Page Count 256
Publication date April 2022
-After years of seeing her sisters suffer at the hands of an abusive prince, Marra—the shy, convent-raised, third-born daughter—has finally realized that no one is coming to their rescue. No one, except for Marra herself.
Seeking help from a powerful gravewitch, Marra is offered the tools to kill a prince—if she can complete three impossible tasks. But, as is the way in tales of princes, witches, and daughters, the impossible is only the beginning.
On her quest, Marra is joined by the gravewitch, a reluctant fairy godmother, a strapping former knight, and a chicken possessed by a demon. Together, the five of them intend to be the hand that closes around the throat of the prince and frees Marra’s family and their kingdom from its tyrannous ruler at last.
‘Chicken possessed by a demon’!?!? I’m in!
The first thing to strike me about this novel was how quickly Kingfisher constructs a clear image of a fictional world. Seemingly effortless, there’s no over indulgent description to slow the action and yet I got a vivid idea of Marra’s surroundings almost immediately.
Kingfisher has an incredible imagination; Nettle & Bone is packed with bizarre magic, strange creatures and utter nonsense- it’s just pure fun! Demon chickens, goblin markets, magical staircases and bone dogs, anything is possible and so completely unpredictable.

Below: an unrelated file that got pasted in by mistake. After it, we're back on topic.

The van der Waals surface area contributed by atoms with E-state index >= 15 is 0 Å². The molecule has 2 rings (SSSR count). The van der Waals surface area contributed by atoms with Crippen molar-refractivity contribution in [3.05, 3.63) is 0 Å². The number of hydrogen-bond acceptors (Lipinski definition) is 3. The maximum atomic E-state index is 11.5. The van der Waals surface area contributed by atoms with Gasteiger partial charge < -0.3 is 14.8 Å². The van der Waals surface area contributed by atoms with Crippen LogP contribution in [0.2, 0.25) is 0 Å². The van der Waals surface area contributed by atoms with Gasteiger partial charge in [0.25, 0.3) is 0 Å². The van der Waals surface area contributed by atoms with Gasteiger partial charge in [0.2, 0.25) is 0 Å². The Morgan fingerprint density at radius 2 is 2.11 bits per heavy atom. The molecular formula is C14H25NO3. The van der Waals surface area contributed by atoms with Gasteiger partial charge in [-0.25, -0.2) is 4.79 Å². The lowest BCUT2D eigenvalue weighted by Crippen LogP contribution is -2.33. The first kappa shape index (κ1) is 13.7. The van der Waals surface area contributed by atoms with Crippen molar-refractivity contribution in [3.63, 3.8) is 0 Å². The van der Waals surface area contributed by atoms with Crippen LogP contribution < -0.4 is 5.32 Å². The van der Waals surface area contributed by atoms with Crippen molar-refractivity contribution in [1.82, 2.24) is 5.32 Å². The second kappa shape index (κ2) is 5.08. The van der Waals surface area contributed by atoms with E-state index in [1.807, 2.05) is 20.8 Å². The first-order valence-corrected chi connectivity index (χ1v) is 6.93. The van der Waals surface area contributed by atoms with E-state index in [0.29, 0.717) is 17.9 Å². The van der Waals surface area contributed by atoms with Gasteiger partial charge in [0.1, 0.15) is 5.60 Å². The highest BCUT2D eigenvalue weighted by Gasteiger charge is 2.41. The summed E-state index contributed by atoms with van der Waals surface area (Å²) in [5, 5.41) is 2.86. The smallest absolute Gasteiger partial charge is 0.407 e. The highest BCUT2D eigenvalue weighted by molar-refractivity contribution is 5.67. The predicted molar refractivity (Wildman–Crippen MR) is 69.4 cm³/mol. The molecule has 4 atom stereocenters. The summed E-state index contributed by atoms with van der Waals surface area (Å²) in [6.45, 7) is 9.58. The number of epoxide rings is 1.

Kingfisher’s writing flows easily, focusing on a single timeline in third person perspective with excellent pacing.
A band of merry(ish) adventurers on a quest to save the future of the Princesses, I really enjoyed Nettle & Bone and highly recommend this ray of sunshine to all fantasy lovers.
Be warned there is some darkness; child loss and abuse lurk beneath the surface, neither of these are at all graphic but exist as a necessary plot point.
The dust-wife gave me a few good belly chuckles, I do like cantankerous old witches. Coupled with Princess Marra’s candor and Godmother Agnes naivety I found them so amusing it was easy to forget their murderous intentions.
Every one of the characters (aside from the big bad Prince) was loveable, all of them loyal and righteous- I invested heavily and could read about them all endlessly.
If you are looking for a little more horror in your life though, allow me to redirect you to Kingfisher’s previous novel The Hollow Places- another (albeit darker) excellent example of wondrous imagination, endearing characters and skilled world building.
T Kingfisher (aka Ursula Vernon) is now sitting pretty on my autobuy author list. Give. Me. More!